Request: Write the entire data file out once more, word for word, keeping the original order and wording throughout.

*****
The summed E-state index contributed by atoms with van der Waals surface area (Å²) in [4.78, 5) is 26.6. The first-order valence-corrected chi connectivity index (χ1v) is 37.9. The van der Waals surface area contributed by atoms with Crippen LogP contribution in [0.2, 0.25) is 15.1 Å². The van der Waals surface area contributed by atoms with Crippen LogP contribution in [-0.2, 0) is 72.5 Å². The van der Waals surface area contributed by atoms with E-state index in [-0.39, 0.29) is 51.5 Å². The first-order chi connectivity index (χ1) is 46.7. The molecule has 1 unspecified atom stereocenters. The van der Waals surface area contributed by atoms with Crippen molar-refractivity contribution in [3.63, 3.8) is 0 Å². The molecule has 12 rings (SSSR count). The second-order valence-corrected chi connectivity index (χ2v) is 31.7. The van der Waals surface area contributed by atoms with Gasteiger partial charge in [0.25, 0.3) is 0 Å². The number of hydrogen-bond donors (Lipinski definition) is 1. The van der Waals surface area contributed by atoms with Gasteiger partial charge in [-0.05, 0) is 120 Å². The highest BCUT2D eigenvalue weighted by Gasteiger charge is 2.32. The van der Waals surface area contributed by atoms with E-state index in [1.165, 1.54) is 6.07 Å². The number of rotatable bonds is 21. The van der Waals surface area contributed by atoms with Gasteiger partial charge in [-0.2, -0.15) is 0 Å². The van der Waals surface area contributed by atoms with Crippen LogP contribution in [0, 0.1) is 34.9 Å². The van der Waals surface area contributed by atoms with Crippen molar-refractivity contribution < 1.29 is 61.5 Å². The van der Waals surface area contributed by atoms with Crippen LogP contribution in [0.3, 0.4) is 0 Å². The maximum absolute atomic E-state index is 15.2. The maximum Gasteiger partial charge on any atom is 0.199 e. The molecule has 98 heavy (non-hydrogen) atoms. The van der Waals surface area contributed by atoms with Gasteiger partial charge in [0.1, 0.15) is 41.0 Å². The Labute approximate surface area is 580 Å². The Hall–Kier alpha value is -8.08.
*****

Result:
The summed E-state index contributed by atoms with van der Waals surface area (Å²) in [4.78, 5) is 26.6. The first-order valence-corrected chi connectivity index (χ1v) is 37.9. The van der Waals surface area contributed by atoms with Crippen LogP contribution in [0.2, 0.25) is 15.1 Å². The van der Waals surface area contributed by atoms with Crippen LogP contribution in [-0.2, 0) is 72.5 Å². The van der Waals surface area contributed by atoms with E-state index in [-0.39, 0.29) is 51.5 Å². The first-order chi connectivity index (χ1) is 46.7. The molecule has 1 unspecified atom stereocenters. The van der Waals surface area contributed by atoms with Crippen molar-refractivity contribution in [3.63, 3.8) is 0 Å². The molecule has 12 rings (SSSR count). The second-order valence-corrected chi connectivity index (χ2v) is 31.7. The van der Waals surface area contributed by atoms with Gasteiger partial charge in [0.25, 0.3) is 0 Å². The number of hydrogen-bond donors (Lipinski definition) is 1. The van der Waals surface area contributed by atoms with Gasteiger partial charge in [-0.05, 0) is 120 Å². The highest BCUT2D eigenvalue weighted by Gasteiger charge is 2.32. The van der Waals surface area contributed by atoms with E-state index in [1.165, 1.54) is 6.07 Å². The number of rotatable bonds is 21. The van der Waals surface area contributed by atoms with Gasteiger partial charge in [-0.2, -0.15) is 0 Å². The van der Waals surface area contributed by atoms with Crippen LogP contribution in [0, 0.1) is 34.9 Å². The van der Waals surface area contributed by atoms with Crippen molar-refractivity contribution < 1.29 is 61.5 Å². The van der Waals surface area contributed by atoms with Crippen LogP contribution in [0.3, 0.4) is 0 Å². The maximum absolute atomic E-state index is 15.2. The maximum Gasteiger partial charge on any atom is 0.199 e. The molecule has 98 heavy (non-hydrogen) atoms. The van der Waals surface area contributed by atoms with Gasteiger partial charge in [0.1, 0.15) is 41.0 Å². The Labute approximate surface area is 580 Å². The Hall–Kier alpha value is -8.08.